The title of this novel comes from a quote that indicates how local people viewed the missionaries who descended upon Eastern Kentucky at the turn of the nineteenth century. It is the local pronunciation of the word “queer,” which then simply meant different. For three summers beginning in 1899 Katherine Pettit (1868-1936) and May Stone camped at Hindman, Kentucky, the county seat of little Knott County to appraise how they could help meet the needs of the local mountain people. Pettit was from Lexington, Kentucky, and Stone from nearby Owingsville. In 1902 they established the Hindman Settlement School, and in 1907, Lucy Furman (1870-1958), who was from Henderson County, Kentucky, came to work for the school. In 1912, Stone and Furman remained and Pettit established Pine Mountain Settlement School in a very rural corner of Harlan County, Kentucky, some fifty miles to the south. Although neither institution still functions as a traditional school, both have survived and offer a variety of programs, mostly for visitors. This novel provides a perspective on the clash of cultures between mountain youths and female do-gooders.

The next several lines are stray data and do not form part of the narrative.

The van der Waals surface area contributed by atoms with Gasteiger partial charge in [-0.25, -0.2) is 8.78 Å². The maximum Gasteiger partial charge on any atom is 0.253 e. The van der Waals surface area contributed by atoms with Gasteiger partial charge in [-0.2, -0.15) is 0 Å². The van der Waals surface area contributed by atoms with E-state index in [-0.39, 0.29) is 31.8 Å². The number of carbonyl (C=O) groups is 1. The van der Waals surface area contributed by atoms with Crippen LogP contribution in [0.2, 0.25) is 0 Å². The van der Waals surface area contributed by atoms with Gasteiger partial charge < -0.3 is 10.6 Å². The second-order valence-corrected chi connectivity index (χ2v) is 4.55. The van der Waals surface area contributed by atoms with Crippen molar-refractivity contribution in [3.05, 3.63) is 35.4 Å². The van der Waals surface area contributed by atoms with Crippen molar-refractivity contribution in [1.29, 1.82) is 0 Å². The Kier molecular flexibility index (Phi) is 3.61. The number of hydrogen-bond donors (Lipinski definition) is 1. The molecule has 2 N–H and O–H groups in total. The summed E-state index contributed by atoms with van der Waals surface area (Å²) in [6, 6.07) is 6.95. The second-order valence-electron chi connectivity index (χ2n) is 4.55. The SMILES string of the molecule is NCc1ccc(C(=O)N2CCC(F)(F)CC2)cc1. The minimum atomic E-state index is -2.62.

Lexington, Kentucky: Fireside Industries/University Press of Kentucky, a 2019 edition of a 1923 release. 140 pages with a Foreword by Rebecca Gayle Howell. Trade paperback.